Control Activities/ Treat Risk Steps
AS/NZS ISO 31000:2009 involves the implementation of practical steps to address the specific risk in both the immediate term (mitigating), and the long term (contingent), without relying on uncontrollable factors such as personnel application.
Risk avoidance, transference, retainment/ acceptance and/ or reduction can be applied immediately with results generated immediately also.
Whilst auditing as a control measure is not an essential part of management, it does serve as a protective system capable of detecting failure in management systems initiated to control risk. On a more general scale, it also serves as a deterrent for carelessness and slapdash practices.
Communicate and Consult
This aspect of AS/NZS ISO 31000:2009 promotes candid communication between stakeholders, and the regular reporting of progress for each phase of a project/objective. Doing so not only secures stakeholder confidence, but enables all parties to keep abreast of potential deviations.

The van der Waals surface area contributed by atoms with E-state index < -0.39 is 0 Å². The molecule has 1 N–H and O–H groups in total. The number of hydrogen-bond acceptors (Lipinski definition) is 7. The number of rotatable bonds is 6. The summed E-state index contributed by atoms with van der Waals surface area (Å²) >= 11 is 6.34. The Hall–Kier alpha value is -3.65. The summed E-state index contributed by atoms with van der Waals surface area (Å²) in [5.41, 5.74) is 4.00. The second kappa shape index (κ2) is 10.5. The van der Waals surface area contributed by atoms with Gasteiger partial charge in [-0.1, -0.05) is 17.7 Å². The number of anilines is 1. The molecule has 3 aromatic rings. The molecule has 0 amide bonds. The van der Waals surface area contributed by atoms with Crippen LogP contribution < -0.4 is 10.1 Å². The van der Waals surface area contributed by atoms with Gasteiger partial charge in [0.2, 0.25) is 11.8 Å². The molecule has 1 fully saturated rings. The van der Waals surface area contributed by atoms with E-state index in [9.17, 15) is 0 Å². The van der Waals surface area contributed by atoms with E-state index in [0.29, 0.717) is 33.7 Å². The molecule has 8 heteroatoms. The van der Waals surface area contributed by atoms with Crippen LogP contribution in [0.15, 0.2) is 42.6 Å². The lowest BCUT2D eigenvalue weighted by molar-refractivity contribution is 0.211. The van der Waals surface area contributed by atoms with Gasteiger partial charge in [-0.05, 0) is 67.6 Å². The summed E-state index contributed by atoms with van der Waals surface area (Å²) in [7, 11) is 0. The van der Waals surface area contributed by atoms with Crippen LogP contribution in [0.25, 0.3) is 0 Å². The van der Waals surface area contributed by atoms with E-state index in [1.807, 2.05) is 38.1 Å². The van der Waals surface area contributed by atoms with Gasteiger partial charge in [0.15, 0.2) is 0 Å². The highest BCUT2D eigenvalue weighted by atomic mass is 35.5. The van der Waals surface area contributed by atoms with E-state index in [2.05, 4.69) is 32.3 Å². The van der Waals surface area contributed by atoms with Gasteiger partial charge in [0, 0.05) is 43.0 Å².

For risk management purposes, the following information would be communicated to the appropriate department for further consultation:
- Audit results.
- Identification of operational traits/ defects/ ineffectiveness.
- Operational improvements/ increased efficiency.
- Positive quantitative and qualitative measurements.
- Incidents of non-compliance.
An example of this would be the outcome of a financial audit produced by an external auditing agency, showing a reduction in operational gaps from the prior year’s assessment, improved accuracy with financial reporting, and (appropriately accounted) financial profit via reduced outgoings.
Monitor and Review